Hilarious post from Fr. Hunwicke

This reminds me of all the hurdles we had to jump through to get into the Catholic Church.  In other words, we had to believe everything the Catholic Church teaches as revealed to be true, and sign on the dotted line to that effect.  Fr. Hunwicke writes, heh heh heh.

When the first wave of Anglican priests was in preparation to be admitted to the presbyterate of the Ordinariate, we all had to go, one by one, to a Church-run centre in Manchester for ‘psychometric’ evaluation.

During one of my interviews, the clergyman interviewing me asked whether there was any part of the Church’s teaching that I had difficulty with. Bishop Newton had very strongly advised us all to be totally honest, so I said “Well, there is something. I have no trouble accepting it theoretically, but I do have problems internalising it, feeling it. To tell you the truth, I feel a little embarrassed mentioning this … “

“Out with it”, he invited, looking interested. So I explained.

“Particularly when I’m in a big, bustling crowd, I look at all those faces, all apparently with their own preoccupations, everybody pushing everybody else, and I get Big Doubts. I wonder if it really can be true that God has an individual and salvific and interlocking plan for each and every one of them. I know, intellectually, that He does … but …. well ….. particularly in the London rush hour ……”

“No no no”, he replied, perhaps a trifle impatiently. All interest had now faded from his face. “I meant Sex”.

It became clear that the process of ‘evaluation’ had little interest in grilling us to check that we were not closet Monothelites, or a bit dodgy on the question of Usury, but a great concern about our complete conformity to the Church’s official teaching on all matters sexual.

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Safe at home in Ottawa

To my readers who are hearing the horrific news from Ottawa, a message to let you know I am home and safe.

However, the very halls were the shootings took place are where I work when I’m on Parliament Hill, so I thank God I was not there today.

This could have been a bloodbath, because the caucuses of the two main political parties meet in rooms on either side of the Hall of Honor, that you will see in news footage.



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Fr. Phillips has a timely post on Papal Infallibility

At the Atonement website, he writes:

Amongst the Catholic doctrines most troublesome to many Protestants (and many Orthodox, too) is that of papal infallibility. Perhaps it conjures up visions of flabella and the sedia gestatoria, or a not-so-subtle Vatican form of mind control, or even an abuse of our valued freedom of conscience.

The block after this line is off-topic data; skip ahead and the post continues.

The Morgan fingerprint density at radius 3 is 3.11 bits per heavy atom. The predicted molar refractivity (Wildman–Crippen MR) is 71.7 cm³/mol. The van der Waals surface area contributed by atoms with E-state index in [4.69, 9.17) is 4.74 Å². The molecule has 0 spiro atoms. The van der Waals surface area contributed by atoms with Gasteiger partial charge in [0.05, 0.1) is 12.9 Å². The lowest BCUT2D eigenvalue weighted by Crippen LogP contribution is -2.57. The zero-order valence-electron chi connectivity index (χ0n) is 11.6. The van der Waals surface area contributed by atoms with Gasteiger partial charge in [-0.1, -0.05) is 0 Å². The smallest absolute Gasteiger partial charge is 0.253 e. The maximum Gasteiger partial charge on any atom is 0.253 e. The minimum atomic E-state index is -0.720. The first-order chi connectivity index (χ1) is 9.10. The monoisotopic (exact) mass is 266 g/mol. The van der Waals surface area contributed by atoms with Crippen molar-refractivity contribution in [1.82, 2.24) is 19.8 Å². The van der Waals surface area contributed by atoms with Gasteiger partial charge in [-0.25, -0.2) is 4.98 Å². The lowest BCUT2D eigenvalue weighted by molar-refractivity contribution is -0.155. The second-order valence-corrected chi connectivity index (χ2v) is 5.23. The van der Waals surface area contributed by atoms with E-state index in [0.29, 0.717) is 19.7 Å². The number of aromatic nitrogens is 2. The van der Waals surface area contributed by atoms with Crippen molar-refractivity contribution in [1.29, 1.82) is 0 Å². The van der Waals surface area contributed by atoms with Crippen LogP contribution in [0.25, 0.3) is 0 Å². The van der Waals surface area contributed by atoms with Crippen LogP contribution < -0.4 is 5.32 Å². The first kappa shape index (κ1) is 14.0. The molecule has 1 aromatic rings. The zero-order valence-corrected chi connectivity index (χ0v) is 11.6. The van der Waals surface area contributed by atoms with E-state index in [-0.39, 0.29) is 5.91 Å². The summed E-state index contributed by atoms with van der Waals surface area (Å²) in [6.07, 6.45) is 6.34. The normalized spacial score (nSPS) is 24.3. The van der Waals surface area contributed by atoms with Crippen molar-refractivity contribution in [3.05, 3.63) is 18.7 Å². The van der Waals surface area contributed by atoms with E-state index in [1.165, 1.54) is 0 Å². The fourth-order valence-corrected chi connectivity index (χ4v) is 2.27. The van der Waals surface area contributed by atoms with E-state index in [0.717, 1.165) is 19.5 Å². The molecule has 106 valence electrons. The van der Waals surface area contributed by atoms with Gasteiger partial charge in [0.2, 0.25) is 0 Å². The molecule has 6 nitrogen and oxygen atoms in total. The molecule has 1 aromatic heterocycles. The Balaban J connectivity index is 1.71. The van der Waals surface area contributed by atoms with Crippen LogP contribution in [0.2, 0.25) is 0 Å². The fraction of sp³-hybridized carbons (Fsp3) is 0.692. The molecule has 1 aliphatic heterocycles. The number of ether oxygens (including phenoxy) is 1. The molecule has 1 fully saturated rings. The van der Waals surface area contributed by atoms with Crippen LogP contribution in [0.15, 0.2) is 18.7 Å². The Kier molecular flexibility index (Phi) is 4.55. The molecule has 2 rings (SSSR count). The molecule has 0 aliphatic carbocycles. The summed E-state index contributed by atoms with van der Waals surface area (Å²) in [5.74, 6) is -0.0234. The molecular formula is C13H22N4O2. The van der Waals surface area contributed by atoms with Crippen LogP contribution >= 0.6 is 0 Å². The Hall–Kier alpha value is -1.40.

Actually, it’s a rather straightforward sign of God’s love for His Church.

First of all, papal infallibility is not to be confused with impeccability. Most people understand this, but there are some who think Catholics are supposed to believe that the Pope cannot sin. Infallibility has nothing to do with the absence of sin. It’s a charism – a gift – which God imparts. Although it is rightly referred to as “papal infallibility,” nonetheless it is something shared with the whole body of Catholic bishops. Although they do not have this charism individually, they do exercise the gift when they teach in doctrinal unity with the Successor of St. Peter. This is defined in Lumen Gentium, n. 25:

Despite the myths held by some, the Pope doesn’t wake up in the morning and think to himself, “I think I shall proclaim something infallibly today,” nor are Catholics inhabitants of an ecclesiastical Wonderland in which they are required to believe “six impossible things before breakfast.”


It takes no great leap of faith to accept the fact that the God who created the universe and raises the dead, would also ensure that His children are given the truth. That He protects His Vicar on earth from solemnly defining something as true, if it’s really false, not only harmonizes with Scripture, but it is reflected in the unbroken history of the Church. We should derive great comfort from the doctrine of infallibility, because it’s a beautiful act of God’s divine love.

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Michael Voris on the Holy Father

After the first Scalfari interview, I was angry with Pope Francis, and found myself tempted to allowing a critical spirit about him.  The next thing I noticed was how quickly I began to lose the fruits of the Spirit in my life.

I recognized that I needed to get back under the Pope’s spiritual headship, under his authority as the Holy Father and thankfully, the love, joy and peace returned.  This is not to say I have not had concerns about the synod, especially the mid-term report, though I am relieved by the final document and the Pope’s closing remarks.   This is an exhortation to trust in the charism of Peter and the protection the Holy Spirit guarantees the Church.

After the synod, I see many of my friends experiencing huge doubts about the Pope and with that the temptations to judgment, anger, dismay that come with that.   One can have one’s eyes open to things, still choose to love and give the benefit of a doubt and to pray.  Once you allow a critical spirit, a judgmental spirit, contempt, dismay and so on to take hold, one does not see clearly any more, even concerning what to pray for or against.

I also see a rise in factionalism, as if we are involved in a political battle.   I pray for myself to rise above partisanship and for an ever deeper conversion to Jesus Christ and for reconciliation and unity in the Body of Christ   I think this is what Pope Francis is calling us to, if I’m reading his closing address properly.   And don’t worry.  The Church’s teaching is not going to change.  It can’t change.

In that vein, I think this video of Michael Voris’ is important:

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Pope Francis’ homily today

I had a wonderful, grace-filled day, that included a visit with a friend that blessed me immensely, Mass at Annunciation of the Blessed Virgin Mary, in which Fr. Kipling gave an amazing homily, then home to find these words of Pope  Francis’ on the same readings.

From Vatican Radio.  (with a h/t to Fr. Tom Rosica, who sends around to media a most helpful email alerting us to these)